By Dorothy Segovia





Admit it. You’re wide-awake, it’s 3am and there’s no chance of getting back to sleep. Now what? If you decide to surrender to your body’s alarm, and follow these easy steps, then maybe you’re wake up call can also be some relaxing soul time.

There are three basic techniques to heading back to the land of nod: journaling, relaxing and meditation. One technique may work for you one night, but another might work best the night before that big project is due. Once the basics are learned, you’ll naturally gravitate toward the one that suits you.

Journaling is the technique used to dump excess mental energy from your day. Keep a notebook on your nightstand so you’ll be ready if you suddenly wake up. The key to this technique is to simply put your pen to the page and start writing. Let the words flow freely, without engaging the inner editor. One way to do this is to keep the room lighting soft, or squint your eyes slightly so that the words are blurred. Keep your hand moving for at least 10 minutes. This gives your brain enough time to move past surface thoughts and into what writer Natalie Goldberg calls “monkey mind.”

Monkey mind is the unconscious part of your brain. By moving past intentional thought you might discover something that is bothering you more than expected. Thoughts that circle your mind are like worry sheep with nowhere to go. The act of writing brings the “thought sheep” out of your mind and onto the page. Words in our mind are elusive. Anchoring words onto the page keeps your mind free enough to go back to bed.

Writing works even if you don’t have specific worries. Jotting down the next day’s to do list or brainstorming creative ideas can release the stress of having to remember daily tasks. According to The National Sleep Foundation, a nonprofit organization dedicated to sleep research and education based in Washington, D.C., stress is what most experts’ site as the No. 1 cause of short-term sleep difficulties. This includes lifestyle stressors such as drinking alcohol or beverages containing caffeine in the late afternoon or evening, and engaging in strenuous mental or physical activity just before bed.

While the journaling technique can help you pinpoint any specific worries, remember that writing itself is the point. With the word sheep resting peacefully on the page, sleep is often just around the corner.

Another method for getting back to sleep is to do relaxation breathing while listening to a peaceful CD or cassette. You can also use an eye pillow filled with chamomile as a treat for your self. The chamomile not only soothes your eyes, but it helps to ease away any tension.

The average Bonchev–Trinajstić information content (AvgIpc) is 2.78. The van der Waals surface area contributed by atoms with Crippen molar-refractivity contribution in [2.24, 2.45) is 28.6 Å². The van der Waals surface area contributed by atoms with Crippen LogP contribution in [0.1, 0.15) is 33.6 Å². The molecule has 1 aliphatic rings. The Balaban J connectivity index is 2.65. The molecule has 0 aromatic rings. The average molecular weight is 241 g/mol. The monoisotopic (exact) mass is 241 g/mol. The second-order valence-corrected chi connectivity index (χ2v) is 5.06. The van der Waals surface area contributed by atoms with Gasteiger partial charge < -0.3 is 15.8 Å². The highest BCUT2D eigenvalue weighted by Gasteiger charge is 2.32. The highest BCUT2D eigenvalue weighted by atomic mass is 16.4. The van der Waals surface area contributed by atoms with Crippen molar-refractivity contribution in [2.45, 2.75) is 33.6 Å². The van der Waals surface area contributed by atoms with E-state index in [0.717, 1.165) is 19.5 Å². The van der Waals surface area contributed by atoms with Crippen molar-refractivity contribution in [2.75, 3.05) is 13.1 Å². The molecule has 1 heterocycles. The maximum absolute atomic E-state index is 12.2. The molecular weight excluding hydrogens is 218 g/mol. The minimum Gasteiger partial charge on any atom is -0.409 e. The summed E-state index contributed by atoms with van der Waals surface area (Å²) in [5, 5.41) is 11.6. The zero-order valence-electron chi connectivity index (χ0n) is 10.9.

For this method, make sure the room is completely dark. Lie on your back and take a few deep breaths. Adjust your body so that your arms are slightly out from your sides. Now inhale deeply for 5 counts and then exhale for 5 counts. Keep your breath natural. It may feel awkward at first, but trust your body to find a rhythm. While your counting, listen to Bed Time Stories by Clarrisa Pinkola Estes available at the Sounds True, Inc. website at Nature music is an excellent choice as well and can be found at most record stores.

A Peaceful Company, an Internet retailer that sells eye pillows and the new Delta-Sync Sleep System Cd by Dr. Jeffery Thompson is just a click away at The sleep system Cd coaxes your brainwaves towards the most rejuvenating, deep sleep stage known as Delta Sleep. The Cd comes with an instruction book that also teaches you the different stages of sleep. Relaxing to a peaceful Cd is a comforting way to keep your mind occupied so you can nod off quickly.

Meditation techniques can also send you into a deep slumber. These are different from relaxation practice because ALL of your attention is focused on the breath. According to Puran Bair, co-founder of the Institute For Applied Meditation and author of "Living from the Heart" (Random House, 1998) it is easy to pass from meditation to sleeping if you are relaxed. In his column posted on The Institute for Applied Meditation, Inc. website Bair writes,
“One requirement is relaxation. Even though you are lying still, you may not be relaxed. I recommend concentrating on your heartbeat, which you can easily feel, lying in bed, and which is good for your heart as well.”

Bair further instructs that a long exhalation is required for sleep. By listening to your partner sleeping next to you, you can observe the ‘sleepy’ breath. By imitating this ‘sleepy’ breath, which is one heavy exhalation, followed by stillness, then a short inhalation, we can copycat our way back to sleep.

The sleepy breath technique is this: The exhalation or heavy breath is accented by letting completely go, giving your whole being to the breath. Then allow your body to sink into stillness. Your body will know when to inhale. The inhalation breath is short; you are simply gathering enough breath to let go again with your next exhalation. You can read Bair’s column at or find out more information about the institute.

Finally, Mick Winter, a Napa, California resident has taken some time to gather a plethora of sleep tips and has generously posted them on his personal website at Mick has posted some old tips like drink warm milk before bed and a few new ones such as sleep with your head pointing north. He’s even included a new method of counting sheep.

Following these steps can lead to more than a good night’s sleep. Dropping back into dreamland can be a reflective experience. You may also discover a whole new way to relax: even when you’re sleeping.

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© Melt Magazine 2004